Private placement, share prices, volume and financial crisis: an emerging market study
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Firms are increasingly resorting to private placements in recent years, yet there is no published study of emerging markets. There is a unique opportunity to study this behavior during a severe financial crisis, when firms resorted to private placements to recover financially distressed firms. Our analysis using data over fifteen years shows (a) a significant 2–3% positive share price reaction, affirming asymmetric information effect, (b) a significant volume activity, and (c) the price impact is different across a period of a major financial crisis. If the proceeds from placement are earmarked for investment, share price is negatively (positively) correlated during the crisis (non-crisis) periods. Our finding on regulation is inconsistent with prior reports in developed markets: this is explained by the stricter restrictions on trading of private issues in emerging market. These results provide modest new contributions to the literature on private placements.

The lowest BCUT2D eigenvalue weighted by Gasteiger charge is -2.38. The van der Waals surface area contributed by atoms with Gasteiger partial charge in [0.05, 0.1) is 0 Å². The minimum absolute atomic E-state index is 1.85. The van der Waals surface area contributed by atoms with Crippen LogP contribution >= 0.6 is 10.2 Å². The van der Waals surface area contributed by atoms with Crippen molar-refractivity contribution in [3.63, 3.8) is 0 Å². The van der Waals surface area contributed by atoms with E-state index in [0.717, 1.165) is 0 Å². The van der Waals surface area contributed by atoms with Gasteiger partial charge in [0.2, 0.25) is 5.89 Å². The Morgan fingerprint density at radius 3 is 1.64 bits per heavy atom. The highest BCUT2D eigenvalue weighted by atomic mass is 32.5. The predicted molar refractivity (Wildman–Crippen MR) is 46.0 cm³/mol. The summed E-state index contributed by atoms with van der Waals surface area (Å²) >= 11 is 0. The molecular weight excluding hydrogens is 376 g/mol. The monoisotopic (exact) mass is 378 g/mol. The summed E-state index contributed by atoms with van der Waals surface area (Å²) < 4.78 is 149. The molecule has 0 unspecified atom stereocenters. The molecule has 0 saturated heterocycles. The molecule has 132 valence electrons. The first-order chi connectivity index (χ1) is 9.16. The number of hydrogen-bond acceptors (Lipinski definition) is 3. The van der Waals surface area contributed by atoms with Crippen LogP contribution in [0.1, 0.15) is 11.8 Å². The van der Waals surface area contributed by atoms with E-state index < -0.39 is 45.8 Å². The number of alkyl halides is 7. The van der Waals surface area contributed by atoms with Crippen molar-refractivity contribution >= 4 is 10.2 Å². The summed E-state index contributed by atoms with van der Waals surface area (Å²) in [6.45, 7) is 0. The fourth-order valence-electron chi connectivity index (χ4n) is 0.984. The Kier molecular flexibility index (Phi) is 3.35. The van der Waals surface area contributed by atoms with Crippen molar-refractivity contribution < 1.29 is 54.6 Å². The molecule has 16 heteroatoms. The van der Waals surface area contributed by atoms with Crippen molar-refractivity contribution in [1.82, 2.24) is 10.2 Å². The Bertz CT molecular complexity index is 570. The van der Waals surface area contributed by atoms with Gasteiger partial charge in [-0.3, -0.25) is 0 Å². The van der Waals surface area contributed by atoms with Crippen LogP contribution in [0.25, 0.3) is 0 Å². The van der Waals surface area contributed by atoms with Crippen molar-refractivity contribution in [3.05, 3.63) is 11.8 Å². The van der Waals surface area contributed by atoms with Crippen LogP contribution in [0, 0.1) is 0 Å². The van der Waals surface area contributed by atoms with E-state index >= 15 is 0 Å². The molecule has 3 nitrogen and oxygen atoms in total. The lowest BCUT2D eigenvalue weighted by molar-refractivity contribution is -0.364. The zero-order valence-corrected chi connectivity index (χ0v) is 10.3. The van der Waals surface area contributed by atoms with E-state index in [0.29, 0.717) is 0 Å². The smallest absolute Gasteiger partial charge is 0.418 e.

Private placement , Wealth and volume effect , Financial crisis , Ownership concentration , Information asymmetry , Long run performance
M., Normazia and Hassan, Taufiq and Ariff, Mohamed and Ramadili Mohd, Shamsher Mohamad. (2013). Private placement, share prices, volume and financial crisis: an emerging market study. Global Finance Journal, 24 (3), pp. 203-221.